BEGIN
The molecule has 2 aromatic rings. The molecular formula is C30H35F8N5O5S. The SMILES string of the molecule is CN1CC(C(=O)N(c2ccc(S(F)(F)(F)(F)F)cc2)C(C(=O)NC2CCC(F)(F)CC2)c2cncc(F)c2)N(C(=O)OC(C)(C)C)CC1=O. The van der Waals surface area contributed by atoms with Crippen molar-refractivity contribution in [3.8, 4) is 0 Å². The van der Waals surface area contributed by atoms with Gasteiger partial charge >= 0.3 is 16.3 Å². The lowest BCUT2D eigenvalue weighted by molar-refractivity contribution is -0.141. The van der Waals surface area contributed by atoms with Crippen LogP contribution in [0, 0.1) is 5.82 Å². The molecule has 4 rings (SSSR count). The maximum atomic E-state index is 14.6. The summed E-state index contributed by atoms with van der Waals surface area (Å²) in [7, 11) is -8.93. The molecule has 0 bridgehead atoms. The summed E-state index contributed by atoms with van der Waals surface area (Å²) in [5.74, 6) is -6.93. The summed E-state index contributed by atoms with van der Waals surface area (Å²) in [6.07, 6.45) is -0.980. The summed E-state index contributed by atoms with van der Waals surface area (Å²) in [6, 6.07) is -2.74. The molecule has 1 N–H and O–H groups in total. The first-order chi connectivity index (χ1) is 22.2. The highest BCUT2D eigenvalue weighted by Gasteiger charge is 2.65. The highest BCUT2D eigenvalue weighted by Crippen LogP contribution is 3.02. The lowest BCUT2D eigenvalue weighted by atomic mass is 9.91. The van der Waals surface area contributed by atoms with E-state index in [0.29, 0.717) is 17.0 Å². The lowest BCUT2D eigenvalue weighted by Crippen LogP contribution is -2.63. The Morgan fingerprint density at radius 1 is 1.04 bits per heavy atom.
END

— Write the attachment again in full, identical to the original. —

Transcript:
The molecule has 2 aromatic rings. The molecular formula is C30H35F8N5O5S. The SMILES string of the molecule is CN1CC(C(=O)N(c2ccc(S(F)(F)(F)(F)F)cc2)C(C(=O)NC2CCC(F)(F)CC2)c2cncc(F)c2)N(C(=O)OC(C)(C)C)CC1=O. The van der Waals surface area contributed by atoms with Crippen molar-refractivity contribution in [3.8, 4) is 0 Å². The van der Waals surface area contributed by atoms with Gasteiger partial charge >= 0.3 is 16.3 Å². The lowest BCUT2D eigenvalue weighted by molar-refractivity contribution is -0.141. The van der Waals surface area contributed by atoms with Crippen LogP contribution in [0, 0.1) is 5.82 Å². The molecule has 4 rings (SSSR count). The maximum atomic E-state index is 14.6. The summed E-state index contributed by atoms with van der Waals surface area (Å²) in [7, 11) is -8.93. The molecule has 0 bridgehead atoms. The summed E-state index contributed by atoms with van der Waals surface area (Å²) in [5.74, 6) is -6.93. The summed E-state index contributed by atoms with van der Waals surface area (Å²) in [6.07, 6.45) is -0.980. The summed E-state index contributed by atoms with van der Waals surface area (Å²) in [6, 6.07) is -2.74. The molecule has 1 N–H and O–H groups in total. The first-order chi connectivity index (χ1) is 22.2. The highest BCUT2D eigenvalue weighted by Gasteiger charge is 2.65. The highest BCUT2D eigenvalue weighted by Crippen LogP contribution is 3.02. The lowest BCUT2D eigenvalue weighted by atomic mass is 9.91. The van der Waals surface area contributed by atoms with E-state index in [0.29, 0.717) is 17.0 Å². The lowest BCUT2D eigenvalue weighted by Crippen LogP contribution is -2.63. The Morgan fingerprint density at radius 1 is 1.04 bits per heavy atom.